Just how talented are the Dodgers left-handed hitters?
There’s been a lot of talk about the Dodgers’ lineup being too lefty-heavy. With all of those lefties, do they at least have the best lefties in baseball?
Cody Bellinger, Corey Seager, and to a slightly lesser degree Max Muncy all are favorably viewed around the sport as either being great hitters or potentially great hitters. Bellinger obviously had the best season this year, and his 47 home runs helped the Dodgers’ lefty hitters hit the most home runs in baseball. But even without Belli’s production, the team would have been in the top-10 in homers by lefties in 2019.
It comes to more than home runs though of course. The team’s lefties also had the highest OBP and SLG, and thus the highest OPS with an impressive .867 mark. Even more analytically, the team’s lefties wRC+, WOBA, and ISO all were the best in the game as well.
The Dodgers also were frequently called out for striking out too much and not walking enough. But the Dodgers’ lefties actually were the fifth-best in terms of walk rate and had the fifth-lowest strikeout rate. Even better, the home run numbers are backed up by a league-best HR/FB rate and a league-high in hard contact rate.
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The team clearly has a strong corps of left-handed hitters in terms of the overall numbers, but how did they do with runners in scoring position and against the shift, two of the most important scenarios for the Dodgers.
With runners in scoring position, the Dodgers’ lefties had the most home runs in baseball and the most RBI, with the highest OPS and wRC+ as well, with the second most walks, though the strikeout numbers placed them in the bottom half of the league. The Dodgers were even one of the more clutch teams, as they had the most RBI and the third-highest SLG with two outs and runners in scoring position.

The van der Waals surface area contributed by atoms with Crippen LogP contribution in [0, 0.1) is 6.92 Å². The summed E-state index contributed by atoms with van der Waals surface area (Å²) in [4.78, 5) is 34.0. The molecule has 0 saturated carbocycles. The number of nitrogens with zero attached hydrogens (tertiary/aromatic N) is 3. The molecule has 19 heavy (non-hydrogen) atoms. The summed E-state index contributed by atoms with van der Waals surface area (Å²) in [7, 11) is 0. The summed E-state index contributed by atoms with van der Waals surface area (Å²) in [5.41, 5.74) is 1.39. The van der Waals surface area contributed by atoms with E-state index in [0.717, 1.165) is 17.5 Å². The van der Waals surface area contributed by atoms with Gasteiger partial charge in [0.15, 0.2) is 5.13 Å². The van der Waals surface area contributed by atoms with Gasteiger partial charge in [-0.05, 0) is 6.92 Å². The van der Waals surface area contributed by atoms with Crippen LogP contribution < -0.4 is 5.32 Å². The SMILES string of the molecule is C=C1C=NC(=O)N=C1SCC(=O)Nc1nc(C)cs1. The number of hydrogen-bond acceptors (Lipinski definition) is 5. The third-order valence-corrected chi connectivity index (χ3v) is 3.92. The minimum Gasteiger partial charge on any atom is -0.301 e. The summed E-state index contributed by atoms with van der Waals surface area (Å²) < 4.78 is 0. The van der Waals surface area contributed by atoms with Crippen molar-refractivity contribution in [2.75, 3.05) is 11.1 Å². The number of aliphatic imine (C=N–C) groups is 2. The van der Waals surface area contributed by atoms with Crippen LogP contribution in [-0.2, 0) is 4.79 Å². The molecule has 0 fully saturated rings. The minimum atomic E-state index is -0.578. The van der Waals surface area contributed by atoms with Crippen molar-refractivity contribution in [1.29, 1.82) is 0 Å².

Against the shift, the results are a mixed bag. The lefties still had the best hard-hit rate in the game, but for whatever reason, they could not pull the ball or go up the middle, they had the second-highest pull rate in the game when facing the shift.
All of this points to the Dodgers being quite possibly the best left-handed hitting team in all of baseball, and yet this did little to help the team in postseason against the Nationals. Did the lefties struggle in the postseason only because the Nationals left and right-handed starting pitchers were elite, or more specifically were elite against lefties?
Let’s take a look.
Of the Nationals four postseason starters, three of the four had ERAs below 4.00 against lefties during the regular season (Anibal Sanchez had an ERA of 4.62). Corbin’s sub-1.50 ERA and insane 14.2 K/9 acts as an outlier, as Max Scherzer and Stephen Strasburg both have K/9’s between 10 and 13, and ERAs between 3.40 and 4.00. These numbers, outside of Corbin’s, are not elite, but the strikeout numbers are solid, and both have solid postseason histories.
Really, it could just come down to the Dodgers’ lefties having a bad postseason, and having to face an ace and two solid righties probably doesn’t help that slump go away. We’ll just have to wait and see how the offseason of reflection affects these potent lefties’ bats.